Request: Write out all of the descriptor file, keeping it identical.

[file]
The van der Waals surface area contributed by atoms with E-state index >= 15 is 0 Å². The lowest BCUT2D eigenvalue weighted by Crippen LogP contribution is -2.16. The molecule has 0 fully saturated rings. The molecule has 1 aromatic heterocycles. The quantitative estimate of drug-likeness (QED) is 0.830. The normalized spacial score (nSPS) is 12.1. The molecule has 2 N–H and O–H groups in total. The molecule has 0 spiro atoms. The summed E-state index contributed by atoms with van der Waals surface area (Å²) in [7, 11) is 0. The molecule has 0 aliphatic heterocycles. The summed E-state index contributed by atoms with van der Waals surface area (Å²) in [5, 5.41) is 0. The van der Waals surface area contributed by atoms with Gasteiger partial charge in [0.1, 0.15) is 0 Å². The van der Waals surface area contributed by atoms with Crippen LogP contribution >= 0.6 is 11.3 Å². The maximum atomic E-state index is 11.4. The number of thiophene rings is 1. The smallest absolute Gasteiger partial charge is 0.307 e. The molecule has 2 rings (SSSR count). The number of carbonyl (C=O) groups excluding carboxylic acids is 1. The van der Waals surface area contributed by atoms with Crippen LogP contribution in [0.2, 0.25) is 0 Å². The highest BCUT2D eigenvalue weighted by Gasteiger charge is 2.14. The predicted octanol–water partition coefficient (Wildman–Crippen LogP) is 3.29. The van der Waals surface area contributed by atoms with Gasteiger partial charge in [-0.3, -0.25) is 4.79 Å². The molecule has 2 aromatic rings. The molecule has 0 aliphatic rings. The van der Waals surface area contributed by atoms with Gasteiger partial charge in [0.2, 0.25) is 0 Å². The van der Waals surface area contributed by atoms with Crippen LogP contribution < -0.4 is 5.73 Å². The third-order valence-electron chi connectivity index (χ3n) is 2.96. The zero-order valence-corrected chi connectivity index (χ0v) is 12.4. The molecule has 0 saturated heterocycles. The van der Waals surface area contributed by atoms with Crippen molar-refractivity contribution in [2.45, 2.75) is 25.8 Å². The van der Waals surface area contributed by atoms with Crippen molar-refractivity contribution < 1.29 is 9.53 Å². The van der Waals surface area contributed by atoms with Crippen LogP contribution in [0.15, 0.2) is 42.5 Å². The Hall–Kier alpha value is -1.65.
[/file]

The van der Waals surface area contributed by atoms with E-state index >= 15 is 0 Å². The lowest BCUT2D eigenvalue weighted by Crippen LogP contribution is -2.16. The molecule has 0 fully saturated rings. The molecule has 1 aromatic heterocycles. The quantitative estimate of drug-likeness (QED) is 0.830. The normalized spacial score (nSPS) is 12.1. The molecule has 2 N–H and O–H groups in total. The molecule has 0 spiro atoms. The summed E-state index contributed by atoms with van der Waals surface area (Å²) in [7, 11) is 0. The molecule has 0 aliphatic heterocycles. The summed E-state index contributed by atoms with van der Waals surface area (Å²) in [5, 5.41) is 0. The van der Waals surface area contributed by atoms with Gasteiger partial charge in [0.1, 0.15) is 0 Å². The van der Waals surface area contributed by atoms with Crippen LogP contribution >= 0.6 is 11.3 Å². The maximum atomic E-state index is 11.4. The number of thiophene rings is 1. The smallest absolute Gasteiger partial charge is 0.307 e. The molecule has 2 rings (SSSR count). The number of carbonyl (C=O) groups excluding carboxylic acids is 1. The van der Waals surface area contributed by atoms with Crippen LogP contribution in [0.2, 0.25) is 0 Å². The highest BCUT2D eigenvalue weighted by Gasteiger charge is 2.14. The predicted octanol–water partition coefficient (Wildman–Crippen LogP) is 3.29. The van der Waals surface area contributed by atoms with Gasteiger partial charge in [-0.3, -0.25) is 4.79 Å². The molecule has 2 aromatic rings. The molecule has 0 aliphatic rings. The van der Waals surface area contributed by atoms with Gasteiger partial charge in [0.2, 0.25) is 0 Å². The van der Waals surface area contributed by atoms with Crippen LogP contribution < -0.4 is 5.73 Å². The third-order valence-electron chi connectivity index (χ3n) is 2.96. The zero-order valence-corrected chi connectivity index (χ0v) is 12.4. The molecule has 0 saturated heterocycles. The van der Waals surface area contributed by atoms with Crippen molar-refractivity contribution in [2.45, 2.75) is 25.8 Å². The van der Waals surface area contributed by atoms with Crippen molar-refractivity contribution < 1.29 is 9.53 Å². The van der Waals surface area contributed by atoms with Crippen LogP contribution in [0.15, 0.2) is 42.5 Å². The Hall–Kier alpha value is -1.65.